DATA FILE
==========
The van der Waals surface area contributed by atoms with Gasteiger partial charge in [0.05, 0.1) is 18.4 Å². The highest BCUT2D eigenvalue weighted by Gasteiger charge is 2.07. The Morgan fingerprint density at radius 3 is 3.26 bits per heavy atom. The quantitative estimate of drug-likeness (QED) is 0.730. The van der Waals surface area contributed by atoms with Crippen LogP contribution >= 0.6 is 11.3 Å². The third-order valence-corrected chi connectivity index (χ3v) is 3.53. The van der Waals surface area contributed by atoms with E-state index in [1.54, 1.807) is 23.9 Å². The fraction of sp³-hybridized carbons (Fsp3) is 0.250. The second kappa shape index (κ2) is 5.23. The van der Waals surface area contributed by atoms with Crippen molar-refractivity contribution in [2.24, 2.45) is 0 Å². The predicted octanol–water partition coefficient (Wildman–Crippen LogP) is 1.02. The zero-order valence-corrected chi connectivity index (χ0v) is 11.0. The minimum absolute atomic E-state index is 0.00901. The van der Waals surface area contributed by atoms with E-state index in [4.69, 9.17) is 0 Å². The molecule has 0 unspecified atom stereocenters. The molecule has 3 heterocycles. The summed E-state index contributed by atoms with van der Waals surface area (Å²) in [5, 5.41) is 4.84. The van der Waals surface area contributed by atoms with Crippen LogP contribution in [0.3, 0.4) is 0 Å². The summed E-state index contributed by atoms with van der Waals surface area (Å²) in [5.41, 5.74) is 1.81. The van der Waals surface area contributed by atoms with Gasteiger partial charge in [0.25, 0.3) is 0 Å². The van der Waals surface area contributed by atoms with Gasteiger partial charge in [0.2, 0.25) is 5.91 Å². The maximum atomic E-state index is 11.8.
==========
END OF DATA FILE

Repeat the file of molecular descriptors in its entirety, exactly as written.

The van der Waals surface area contributed by atoms with Gasteiger partial charge in [0.05, 0.1) is 18.4 Å². The highest BCUT2D eigenvalue weighted by Gasteiger charge is 2.07. The Morgan fingerprint density at radius 3 is 3.26 bits per heavy atom. The quantitative estimate of drug-likeness (QED) is 0.730. The van der Waals surface area contributed by atoms with Crippen LogP contribution >= 0.6 is 11.3 Å². The third-order valence-corrected chi connectivity index (χ3v) is 3.53. The van der Waals surface area contributed by atoms with E-state index in [1.54, 1.807) is 23.9 Å². The fraction of sp³-hybridized carbons (Fsp3) is 0.250. The second kappa shape index (κ2) is 5.23. The van der Waals surface area contributed by atoms with Crippen molar-refractivity contribution in [2.24, 2.45) is 0 Å². The predicted octanol–water partition coefficient (Wildman–Crippen LogP) is 1.02. The zero-order valence-corrected chi connectivity index (χ0v) is 11.0. The minimum absolute atomic E-state index is 0.00901. The van der Waals surface area contributed by atoms with E-state index in [4.69, 9.17) is 0 Å². The molecule has 0 unspecified atom stereocenters. The molecule has 3 heterocycles. The summed E-state index contributed by atoms with van der Waals surface area (Å²) in [5, 5.41) is 4.84. The van der Waals surface area contributed by atoms with Crippen LogP contribution in [0.3, 0.4) is 0 Å². The summed E-state index contributed by atoms with van der Waals surface area (Å²) in [5.41, 5.74) is 1.81. The van der Waals surface area contributed by atoms with Gasteiger partial charge in [0.25, 0.3) is 0 Å². The van der Waals surface area contributed by atoms with Gasteiger partial charge in [0.2, 0.25) is 5.91 Å². The maximum atomic E-state index is 11.8.